That being said, many tech companies have refused to responsibly, transparently and carefully moderate hateful and injurious content. This is changing with respect to the big tech companies such as Google, Facebook and Twitter, although far too slowly and only under threat of more significant government oversight. But other sites—like the social media platform Gab, for example—engage in no moderation at all and provide welcome havens for neo-Nazis and other extremists, including those charged in recent mass shootings.
Regardless of the mechanism, companies must develop and keep updating terms of service that prioritize accountability and reduce their complicity in violent extremism. This hard line-drawing might be done through legislation or through public pressure. Regardless of how a balance is struck, the platforms must mitigate their role in housing 24/7 white supremacist rallies.
Still, tech companies are not alone in responsibility for the hate that propagates online. While laws protect Americans from stalking and harassment offline by holding perpetrators accountable, the law has not caught up when it comes to hate that starts online. Forms of online harassment that until recently did not exist include targeted campaigns that involve sharing personally identifiable information with the intent that it be used for unlawful purposes (doxing), calling swat teams to innocent peoples’ homes (swatting), and the sharing of nonconsensual intimate images. Some litigation has begun to fill this gap, including successful cases against Andrew Anglin, founder and editor of the white supremacist Daily Stormer website. Further, both individuals and organizations alleged to be responsible for the white supremacist torchlight rallies in Charlottesville in 2017 are being sued in federal court in litigation that the ADL is supporting. To better hold perpetrators accountable, federal and state laws must be updated to address crimes that begin online, law enforcement needs increased training, and the general public needs to be better educated about what internet-enabled hate and harassment looks like.
Nonprofits have an important role to play in tackling white supremacist violence. They bring a degree of objectivity that government and businesses simply lack. As was attempted in the case of efforts to interrupt the radicalization of vulnerable populations by groups like the Islamic State and al-Qaeda, we need a whole-of-society effort to intervene to stop white supremacists from recruiting.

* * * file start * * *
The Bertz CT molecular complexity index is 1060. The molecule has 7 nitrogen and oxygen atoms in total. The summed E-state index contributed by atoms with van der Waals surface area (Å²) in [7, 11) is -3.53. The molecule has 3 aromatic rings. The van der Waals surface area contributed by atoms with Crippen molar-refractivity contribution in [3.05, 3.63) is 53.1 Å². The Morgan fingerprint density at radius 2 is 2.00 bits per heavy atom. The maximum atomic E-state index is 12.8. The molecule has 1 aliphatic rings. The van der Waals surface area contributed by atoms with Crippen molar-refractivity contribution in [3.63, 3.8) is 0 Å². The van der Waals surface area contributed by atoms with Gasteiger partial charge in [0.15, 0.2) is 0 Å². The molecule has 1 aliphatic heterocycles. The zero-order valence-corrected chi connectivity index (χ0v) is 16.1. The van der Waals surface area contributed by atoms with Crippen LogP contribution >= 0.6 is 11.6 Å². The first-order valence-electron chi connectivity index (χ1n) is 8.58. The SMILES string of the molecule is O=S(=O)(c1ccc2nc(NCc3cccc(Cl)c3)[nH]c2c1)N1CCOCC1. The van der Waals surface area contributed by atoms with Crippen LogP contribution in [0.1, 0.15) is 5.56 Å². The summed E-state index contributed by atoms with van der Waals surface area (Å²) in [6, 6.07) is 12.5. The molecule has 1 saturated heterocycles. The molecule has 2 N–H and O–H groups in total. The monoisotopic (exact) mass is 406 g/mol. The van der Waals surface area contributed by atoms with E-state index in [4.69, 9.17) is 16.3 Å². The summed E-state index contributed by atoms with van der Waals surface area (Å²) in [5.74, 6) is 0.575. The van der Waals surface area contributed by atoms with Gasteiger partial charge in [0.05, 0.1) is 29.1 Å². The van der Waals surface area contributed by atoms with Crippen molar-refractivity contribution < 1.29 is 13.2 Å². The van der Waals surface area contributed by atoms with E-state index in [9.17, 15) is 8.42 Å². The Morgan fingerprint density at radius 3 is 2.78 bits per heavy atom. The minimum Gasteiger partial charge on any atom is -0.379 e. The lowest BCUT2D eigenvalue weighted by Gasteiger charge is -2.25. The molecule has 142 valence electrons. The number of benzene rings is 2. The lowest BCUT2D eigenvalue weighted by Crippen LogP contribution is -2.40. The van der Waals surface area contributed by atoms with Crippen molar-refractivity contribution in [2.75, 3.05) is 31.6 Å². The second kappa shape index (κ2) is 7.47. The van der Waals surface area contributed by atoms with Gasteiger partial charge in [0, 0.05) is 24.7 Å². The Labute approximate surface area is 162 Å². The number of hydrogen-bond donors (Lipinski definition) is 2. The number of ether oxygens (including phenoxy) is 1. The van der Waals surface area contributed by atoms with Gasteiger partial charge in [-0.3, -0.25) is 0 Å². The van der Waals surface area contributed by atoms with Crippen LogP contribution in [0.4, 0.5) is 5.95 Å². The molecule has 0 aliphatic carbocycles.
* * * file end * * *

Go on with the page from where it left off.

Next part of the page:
As an organization focused on monitoring extremist organizations, the ADL has seen a spike in white supremacist recruiting in recent years—particularly on college campuses where fliering, tabling and explicit recruiting all have jumped. In 2017, we tracked 421 incidents on college campuses, which soared to 1,187 in 2018. This is happening against a backdrop in which public attention on shooters and their manifestos on social media can easily inspire copycats and enable fellow travelers. The Christchurch shooter, for example, invoked the perpetrators of previous massacres in Norway and Charleston. And the shooter in Poway, California, did the same.
One approach that shows considerable promise is the use of “formers.” People who have left extremist movements are uniquely credible to potential adherents to those movements. Organizations such as Life After Hate and prominent rehabilitated figures have an authenticity that resonates with vulnerable populations. Speaking tours, campus visits and media campaigns can elevate their message and mitigate the appeal of extremists. A number of organizations like Ka Joog have done the critical work of youth engagement when international terrorists targeted the Somali American community over the past decade. Other examples abound.
The federal government and communities must find a way to forgive those who truly repent, and to empower law enforcement to reduce sentences for those who commit to help civil society groups that provide such services. If members of hateful groups have an incentive to leave, this might decrease the appeal of joining an extremist group in the first place. The task is to promote community resilience and local resources to prevent individuals from choosing violence through a range of resources and methods, all while measuring what works and consistently growing the “market” of those who promote hope over hate.
Americans across the country are living in fear of the next attack by those who hate them for the color of their skin, their religion, their sexual orientation or gender identity, or their nationality—and many of them do not trust the government to protect them. These ideas alone are not enough to overcome that mistrust or the threat of white supremacist violence. But reforming government, involving the business community, and engaging academia and nonprofit organizations can help address this problem.
It is impossible to completely solve bigotry or the likelihood that it turns violent. Nonetheless, these steps can help us frame an approach that can isolate extremism and keep communities safer.